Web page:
Facebook has been no stranger to video since 2013’s introduction of auto-playing clips on news feeds. With the recent introduction of Facebook Live, the social media giant is seeking to distance itself from other networks offering livestreaming video content with the added element of real-time interaction with the subject of the video.
How does Facebook Live work?
With one billion people on Facebook, and another one billion on YouTube, it seems the marriage of the technologies just makes sense. Videos are hot, hot, hot and taking social networking to a more intimate level. They can feature skateboarder Tony Hawk and his friends hanging out before practice, actor/comedian Ricky Gervais in his bathtub, and even President Obama livestreaming – it seems there is no limit to what we can find in online video.
Videos seem to happen spontaneously and take far less work that writing comparable content, making it a quick and easy go-to for people courageous enough to point the video their way and shoot. Facebook Live is making it even easier- no editing, just raw video, for up to 90 minutes.
Captured and relayed in real time, Facebook Live captures video on the spot and streams it, live, just as its name implies.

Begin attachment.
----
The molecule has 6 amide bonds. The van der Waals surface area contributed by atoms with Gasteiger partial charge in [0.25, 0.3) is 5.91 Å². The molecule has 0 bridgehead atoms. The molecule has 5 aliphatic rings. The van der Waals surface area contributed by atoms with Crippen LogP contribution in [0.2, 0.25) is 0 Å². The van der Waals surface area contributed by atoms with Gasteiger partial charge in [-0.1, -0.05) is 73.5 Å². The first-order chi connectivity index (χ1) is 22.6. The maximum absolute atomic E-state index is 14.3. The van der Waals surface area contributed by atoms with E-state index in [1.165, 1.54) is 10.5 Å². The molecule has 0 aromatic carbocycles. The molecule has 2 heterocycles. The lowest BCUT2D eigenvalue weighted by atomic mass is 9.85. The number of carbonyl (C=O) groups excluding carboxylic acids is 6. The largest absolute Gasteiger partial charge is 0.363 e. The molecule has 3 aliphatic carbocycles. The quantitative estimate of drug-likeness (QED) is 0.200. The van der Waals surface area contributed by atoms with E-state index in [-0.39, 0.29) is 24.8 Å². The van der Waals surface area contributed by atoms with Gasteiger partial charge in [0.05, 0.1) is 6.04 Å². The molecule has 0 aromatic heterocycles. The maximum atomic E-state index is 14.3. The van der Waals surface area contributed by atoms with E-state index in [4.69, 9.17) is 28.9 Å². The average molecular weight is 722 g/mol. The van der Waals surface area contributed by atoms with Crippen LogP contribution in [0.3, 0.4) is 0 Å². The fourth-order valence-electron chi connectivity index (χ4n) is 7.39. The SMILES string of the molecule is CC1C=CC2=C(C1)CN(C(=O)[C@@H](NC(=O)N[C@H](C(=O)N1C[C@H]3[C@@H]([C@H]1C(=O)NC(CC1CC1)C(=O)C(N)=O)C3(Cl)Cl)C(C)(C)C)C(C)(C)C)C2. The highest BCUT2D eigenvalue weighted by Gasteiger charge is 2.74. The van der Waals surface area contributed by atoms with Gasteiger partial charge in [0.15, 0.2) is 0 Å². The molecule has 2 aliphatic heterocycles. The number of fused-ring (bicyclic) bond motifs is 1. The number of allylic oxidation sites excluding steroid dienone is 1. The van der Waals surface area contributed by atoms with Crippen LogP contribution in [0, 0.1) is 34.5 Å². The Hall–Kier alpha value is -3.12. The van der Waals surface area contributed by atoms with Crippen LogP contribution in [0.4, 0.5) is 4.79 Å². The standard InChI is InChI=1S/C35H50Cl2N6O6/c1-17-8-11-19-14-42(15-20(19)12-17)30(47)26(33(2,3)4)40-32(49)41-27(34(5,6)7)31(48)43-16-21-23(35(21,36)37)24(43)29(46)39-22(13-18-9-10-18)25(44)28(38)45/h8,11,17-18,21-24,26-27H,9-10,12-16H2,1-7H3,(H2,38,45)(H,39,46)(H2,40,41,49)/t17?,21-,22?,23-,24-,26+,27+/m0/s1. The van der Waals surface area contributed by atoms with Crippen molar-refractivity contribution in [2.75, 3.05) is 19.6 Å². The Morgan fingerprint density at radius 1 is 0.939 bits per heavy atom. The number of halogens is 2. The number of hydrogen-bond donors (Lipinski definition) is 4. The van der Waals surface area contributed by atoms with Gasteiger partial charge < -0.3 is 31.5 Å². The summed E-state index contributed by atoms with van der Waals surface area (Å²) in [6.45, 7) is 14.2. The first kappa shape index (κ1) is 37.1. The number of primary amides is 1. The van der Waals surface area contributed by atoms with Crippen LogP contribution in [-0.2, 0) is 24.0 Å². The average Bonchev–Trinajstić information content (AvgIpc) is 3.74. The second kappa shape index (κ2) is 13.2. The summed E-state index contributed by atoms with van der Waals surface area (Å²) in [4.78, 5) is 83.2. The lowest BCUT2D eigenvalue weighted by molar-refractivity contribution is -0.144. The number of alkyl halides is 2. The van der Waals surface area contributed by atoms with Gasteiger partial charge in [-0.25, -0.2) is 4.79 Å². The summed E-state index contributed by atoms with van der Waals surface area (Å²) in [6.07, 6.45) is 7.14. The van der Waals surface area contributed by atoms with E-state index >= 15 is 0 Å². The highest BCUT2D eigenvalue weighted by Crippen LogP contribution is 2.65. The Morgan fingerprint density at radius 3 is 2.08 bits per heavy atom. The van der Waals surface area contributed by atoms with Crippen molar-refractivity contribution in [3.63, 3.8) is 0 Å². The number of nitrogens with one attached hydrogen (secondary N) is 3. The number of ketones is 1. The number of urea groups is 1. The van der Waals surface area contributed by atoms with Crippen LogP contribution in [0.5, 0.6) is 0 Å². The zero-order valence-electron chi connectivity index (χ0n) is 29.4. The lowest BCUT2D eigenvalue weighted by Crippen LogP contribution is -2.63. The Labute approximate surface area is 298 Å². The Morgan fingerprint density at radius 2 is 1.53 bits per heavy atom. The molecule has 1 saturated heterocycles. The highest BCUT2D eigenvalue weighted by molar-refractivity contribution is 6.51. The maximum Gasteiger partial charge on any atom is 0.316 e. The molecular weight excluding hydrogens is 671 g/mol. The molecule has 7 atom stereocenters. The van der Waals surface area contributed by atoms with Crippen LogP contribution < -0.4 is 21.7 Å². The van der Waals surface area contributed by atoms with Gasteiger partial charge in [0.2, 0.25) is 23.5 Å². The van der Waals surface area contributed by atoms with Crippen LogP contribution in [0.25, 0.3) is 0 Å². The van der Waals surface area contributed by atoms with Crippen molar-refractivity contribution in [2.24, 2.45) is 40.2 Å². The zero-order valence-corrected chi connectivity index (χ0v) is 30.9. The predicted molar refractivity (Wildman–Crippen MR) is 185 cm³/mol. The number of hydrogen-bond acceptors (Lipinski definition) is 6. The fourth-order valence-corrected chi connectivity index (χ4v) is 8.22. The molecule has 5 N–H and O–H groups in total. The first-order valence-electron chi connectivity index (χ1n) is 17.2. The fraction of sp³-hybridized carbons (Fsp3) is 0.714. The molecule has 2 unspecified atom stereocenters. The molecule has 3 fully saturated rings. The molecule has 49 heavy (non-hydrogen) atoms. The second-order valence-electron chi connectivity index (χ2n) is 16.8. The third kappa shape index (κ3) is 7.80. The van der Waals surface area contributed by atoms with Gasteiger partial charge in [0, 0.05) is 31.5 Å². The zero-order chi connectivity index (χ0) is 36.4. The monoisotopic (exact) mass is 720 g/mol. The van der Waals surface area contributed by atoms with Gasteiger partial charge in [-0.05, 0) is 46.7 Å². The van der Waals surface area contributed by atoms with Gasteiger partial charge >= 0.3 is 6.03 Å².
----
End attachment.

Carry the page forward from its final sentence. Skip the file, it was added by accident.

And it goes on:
Use Facebook Live to watch the videos you want to see
When someone you are subscribed to posts a Facebook Live video, you can subscribe to future ones by this person by updating your settings. Go to your settings, click on ‘notifications’ and scroll to ‘Live Videos’ to receive notifications about current live video feeds of your friends.
Use Facebook Live to livestream yourself
When you go to update your status on your phone, you will see a little livestream button as one of the options alongside the check-in feature. The Facebook Live is currently only on your phone, not your computer. I also didn’t see it on my tablet, so it is really only activated in certain scenarios and not universally.
After you click the button for the livestream, you will be prompted to add a description of your video and to change the settings to only allow it to be shown to specific groups, just like regular posts (ie. Public, Friends… etc.). Click “Go Live”, it will give you a 3 second countdown and then you are live!
Your friends (or the people from your chosen list) can now see your live video in their Facebook stream. For some, it will play automatically and for others, they will need to click on it, depending on their setting. They can choose to subscribe to your future videos in settings. The replay of your live video will be posted for people to see who weren’t able to see it live. You can also save it to your phone for later use.
Facebook live can be a game-changer or a dud; as of now, it’s too early to tell. How do you plan on using Facebook Live?